Make a Santa "Wish List" Holder Activity
If Santa comes to your house, you're probably familiar with the drill: there's at least a month of constant run-up about which gifts your child really really wants. Before you go over the edge of some sleigh-mountain yourself, try this activity with your first grader. She'll collect a list of her wish ideas … and without realizing it, she'll also get extra practice in reading and writing!
What You Need:
- Two plain white dinner plates, about 9” in diameter
- Red construction paper, 9 x 12”
- Cotton balls
- Two googly eyes
- Markers, scissors, staplers
- One red pom pom
- Index cards
What You Do:
- Start by cutting one plate in half. Help your child staple it along the curved edge to make a half-plate “pouch.”
- Hold your red construction paper vertically, and cut a big triangle from it, 9” at the base, and ending in a point at the top. Glue the triangle onto the full-sized plate that you just stapled—it will make a tall, pointy “hat.”Glue cotton balls onto the half-circle “pouch” plate, leaving a 1” rim at the top of the half circle. Glue the googly eyes onto the rim—you'll have made Santa's white beard and twinkly eyes. Then glue on the red pom pom to make Santa's nose.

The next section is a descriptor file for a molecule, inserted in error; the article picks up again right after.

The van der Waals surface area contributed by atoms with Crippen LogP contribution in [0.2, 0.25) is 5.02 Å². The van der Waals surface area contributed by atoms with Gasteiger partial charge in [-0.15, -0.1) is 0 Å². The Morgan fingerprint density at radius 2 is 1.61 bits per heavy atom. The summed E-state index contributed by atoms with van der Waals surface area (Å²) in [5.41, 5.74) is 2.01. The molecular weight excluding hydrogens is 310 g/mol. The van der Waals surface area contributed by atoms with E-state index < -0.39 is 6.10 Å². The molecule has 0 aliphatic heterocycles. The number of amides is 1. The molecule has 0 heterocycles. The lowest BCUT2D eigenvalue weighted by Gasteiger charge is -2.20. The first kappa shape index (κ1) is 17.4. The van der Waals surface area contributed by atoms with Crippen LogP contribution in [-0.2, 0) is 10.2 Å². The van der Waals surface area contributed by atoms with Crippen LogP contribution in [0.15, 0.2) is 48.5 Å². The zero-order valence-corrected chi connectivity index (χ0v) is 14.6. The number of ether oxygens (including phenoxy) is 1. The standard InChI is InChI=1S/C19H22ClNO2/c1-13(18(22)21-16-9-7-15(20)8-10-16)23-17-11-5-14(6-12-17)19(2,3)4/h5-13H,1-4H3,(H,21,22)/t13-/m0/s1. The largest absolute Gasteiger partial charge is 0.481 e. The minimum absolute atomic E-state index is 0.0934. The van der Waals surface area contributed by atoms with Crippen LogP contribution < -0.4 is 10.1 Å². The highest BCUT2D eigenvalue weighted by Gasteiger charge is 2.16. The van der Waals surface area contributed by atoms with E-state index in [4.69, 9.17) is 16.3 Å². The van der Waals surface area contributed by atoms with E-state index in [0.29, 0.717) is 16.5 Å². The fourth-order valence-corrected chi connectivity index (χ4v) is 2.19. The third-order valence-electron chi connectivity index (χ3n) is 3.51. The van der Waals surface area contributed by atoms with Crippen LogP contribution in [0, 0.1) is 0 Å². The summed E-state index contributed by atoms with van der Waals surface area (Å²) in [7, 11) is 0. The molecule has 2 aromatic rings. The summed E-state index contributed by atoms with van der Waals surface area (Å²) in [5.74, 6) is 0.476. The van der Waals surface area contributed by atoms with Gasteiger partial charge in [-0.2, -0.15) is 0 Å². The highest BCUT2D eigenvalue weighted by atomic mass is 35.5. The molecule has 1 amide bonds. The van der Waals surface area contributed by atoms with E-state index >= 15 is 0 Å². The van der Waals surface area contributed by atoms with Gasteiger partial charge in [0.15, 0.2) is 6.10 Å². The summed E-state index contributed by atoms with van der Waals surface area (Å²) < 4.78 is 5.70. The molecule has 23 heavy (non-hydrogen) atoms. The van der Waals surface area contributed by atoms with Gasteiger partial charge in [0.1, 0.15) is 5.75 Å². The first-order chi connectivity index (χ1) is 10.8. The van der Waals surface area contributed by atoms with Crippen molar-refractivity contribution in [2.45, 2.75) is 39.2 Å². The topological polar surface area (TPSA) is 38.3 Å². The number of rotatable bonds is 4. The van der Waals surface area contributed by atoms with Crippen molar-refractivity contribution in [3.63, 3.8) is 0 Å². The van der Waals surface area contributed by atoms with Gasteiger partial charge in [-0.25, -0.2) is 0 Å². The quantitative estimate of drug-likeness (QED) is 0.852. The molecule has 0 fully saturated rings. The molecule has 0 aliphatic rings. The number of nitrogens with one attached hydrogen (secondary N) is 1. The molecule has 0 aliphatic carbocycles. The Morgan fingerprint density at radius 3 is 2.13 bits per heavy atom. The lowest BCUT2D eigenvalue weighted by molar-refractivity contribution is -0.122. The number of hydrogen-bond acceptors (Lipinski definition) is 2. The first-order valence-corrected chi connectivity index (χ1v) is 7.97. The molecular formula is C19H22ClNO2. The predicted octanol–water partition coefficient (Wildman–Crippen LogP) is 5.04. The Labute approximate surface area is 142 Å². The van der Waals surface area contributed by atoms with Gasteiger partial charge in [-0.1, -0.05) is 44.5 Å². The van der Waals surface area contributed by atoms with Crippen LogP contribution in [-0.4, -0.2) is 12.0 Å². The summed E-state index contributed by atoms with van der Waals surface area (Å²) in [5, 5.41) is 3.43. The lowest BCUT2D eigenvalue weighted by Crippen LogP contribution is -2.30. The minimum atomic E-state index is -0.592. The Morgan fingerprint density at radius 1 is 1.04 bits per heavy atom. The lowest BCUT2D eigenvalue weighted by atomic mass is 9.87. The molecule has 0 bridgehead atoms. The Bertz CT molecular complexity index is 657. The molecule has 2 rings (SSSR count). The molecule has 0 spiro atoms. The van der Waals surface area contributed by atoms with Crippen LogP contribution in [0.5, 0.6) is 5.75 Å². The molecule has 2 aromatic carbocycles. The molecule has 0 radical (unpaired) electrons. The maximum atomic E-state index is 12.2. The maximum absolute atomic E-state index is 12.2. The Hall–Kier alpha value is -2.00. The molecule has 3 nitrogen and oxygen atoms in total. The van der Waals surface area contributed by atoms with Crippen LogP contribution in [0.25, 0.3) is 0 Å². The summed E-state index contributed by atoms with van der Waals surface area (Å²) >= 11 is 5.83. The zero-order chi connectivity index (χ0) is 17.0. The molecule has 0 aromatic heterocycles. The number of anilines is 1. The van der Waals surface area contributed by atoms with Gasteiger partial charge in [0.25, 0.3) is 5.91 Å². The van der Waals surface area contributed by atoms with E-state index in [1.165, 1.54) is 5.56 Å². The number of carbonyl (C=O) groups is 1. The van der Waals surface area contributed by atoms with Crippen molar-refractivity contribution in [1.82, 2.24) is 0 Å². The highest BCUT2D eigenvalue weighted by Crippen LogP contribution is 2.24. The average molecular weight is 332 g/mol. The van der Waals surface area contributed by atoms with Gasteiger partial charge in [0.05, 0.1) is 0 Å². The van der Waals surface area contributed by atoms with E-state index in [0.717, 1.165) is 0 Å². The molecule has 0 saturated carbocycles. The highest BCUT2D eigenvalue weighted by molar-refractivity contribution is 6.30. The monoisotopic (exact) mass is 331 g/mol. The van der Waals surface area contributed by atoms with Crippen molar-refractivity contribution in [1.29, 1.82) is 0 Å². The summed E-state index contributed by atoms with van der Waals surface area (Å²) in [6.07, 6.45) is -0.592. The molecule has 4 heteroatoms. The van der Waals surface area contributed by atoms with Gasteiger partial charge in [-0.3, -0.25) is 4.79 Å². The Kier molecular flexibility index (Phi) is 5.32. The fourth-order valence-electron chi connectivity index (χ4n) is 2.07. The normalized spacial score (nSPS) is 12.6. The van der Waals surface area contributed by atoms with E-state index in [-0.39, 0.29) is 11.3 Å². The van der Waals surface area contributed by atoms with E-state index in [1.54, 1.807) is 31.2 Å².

- Hang the Santa pouch on a door or wall during December. Every time your child comes up with a new wish, have her write it on an index card. To build those reading and writing skills, have her make it a formal note: “Dear Santa, I would really like _______________ because _____________________________. Encourage your child to do as much writing herself as possible, but you can also let her dictate to you.
- As we all know, Santa doesn't always bring everything we ask for, and Santa ultimately knows best. But chances are there will be something on that child's wish list that ends up under the tree. And maybe, just maybe, “Santa” will leave a note back, come Christmas Day!
Julie Williams, M.A. Education, taught middle and high school History and English for seventeen years. Since then, she has volunteered in elementary classrooms while raising her two sons and earning a master's in school administration. She has also been a leader in her local PTA.